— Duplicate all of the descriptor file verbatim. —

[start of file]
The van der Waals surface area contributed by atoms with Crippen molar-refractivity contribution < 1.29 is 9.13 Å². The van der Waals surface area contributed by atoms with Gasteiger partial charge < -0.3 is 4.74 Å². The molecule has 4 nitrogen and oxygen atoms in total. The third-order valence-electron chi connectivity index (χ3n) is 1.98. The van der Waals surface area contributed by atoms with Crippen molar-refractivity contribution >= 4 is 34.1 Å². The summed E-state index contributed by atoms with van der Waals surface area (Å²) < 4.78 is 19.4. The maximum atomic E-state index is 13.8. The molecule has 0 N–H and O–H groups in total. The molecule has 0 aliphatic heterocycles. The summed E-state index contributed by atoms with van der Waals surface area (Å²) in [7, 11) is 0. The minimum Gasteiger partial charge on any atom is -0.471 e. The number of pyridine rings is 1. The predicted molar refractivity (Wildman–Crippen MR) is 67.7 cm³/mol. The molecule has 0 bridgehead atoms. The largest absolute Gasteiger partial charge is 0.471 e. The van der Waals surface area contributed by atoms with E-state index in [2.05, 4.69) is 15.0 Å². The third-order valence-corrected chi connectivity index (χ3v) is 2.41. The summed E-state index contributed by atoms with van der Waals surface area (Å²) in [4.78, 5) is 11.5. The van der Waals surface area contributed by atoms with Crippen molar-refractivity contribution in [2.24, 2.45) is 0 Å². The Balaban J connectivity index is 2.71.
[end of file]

The van der Waals surface area contributed by atoms with Crippen molar-refractivity contribution < 1.29 is 9.13 Å². The van der Waals surface area contributed by atoms with Gasteiger partial charge < -0.3 is 4.74 Å². The molecule has 4 nitrogen and oxygen atoms in total. The third-order valence-electron chi connectivity index (χ3n) is 1.98. The van der Waals surface area contributed by atoms with Crippen molar-refractivity contribution >= 4 is 34.1 Å². The summed E-state index contributed by atoms with van der Waals surface area (Å²) < 4.78 is 19.4. The maximum atomic E-state index is 13.8. The molecule has 0 N–H and O–H groups in total. The molecule has 0 aliphatic heterocycles. The summed E-state index contributed by atoms with van der Waals surface area (Å²) in [7, 11) is 0. The minimum Gasteiger partial charge on any atom is -0.471 e. The number of pyridine rings is 1. The predicted molar refractivity (Wildman–Crippen MR) is 67.7 cm³/mol. The molecule has 0 bridgehead atoms. The largest absolute Gasteiger partial charge is 0.471 e. The van der Waals surface area contributed by atoms with E-state index in [2.05, 4.69) is 15.0 Å². The third-order valence-corrected chi connectivity index (χ3v) is 2.41. The summed E-state index contributed by atoms with van der Waals surface area (Å²) in [4.78, 5) is 11.5. The van der Waals surface area contributed by atoms with Crippen molar-refractivity contribution in [2.24, 2.45) is 0 Å². The Balaban J connectivity index is 2.71.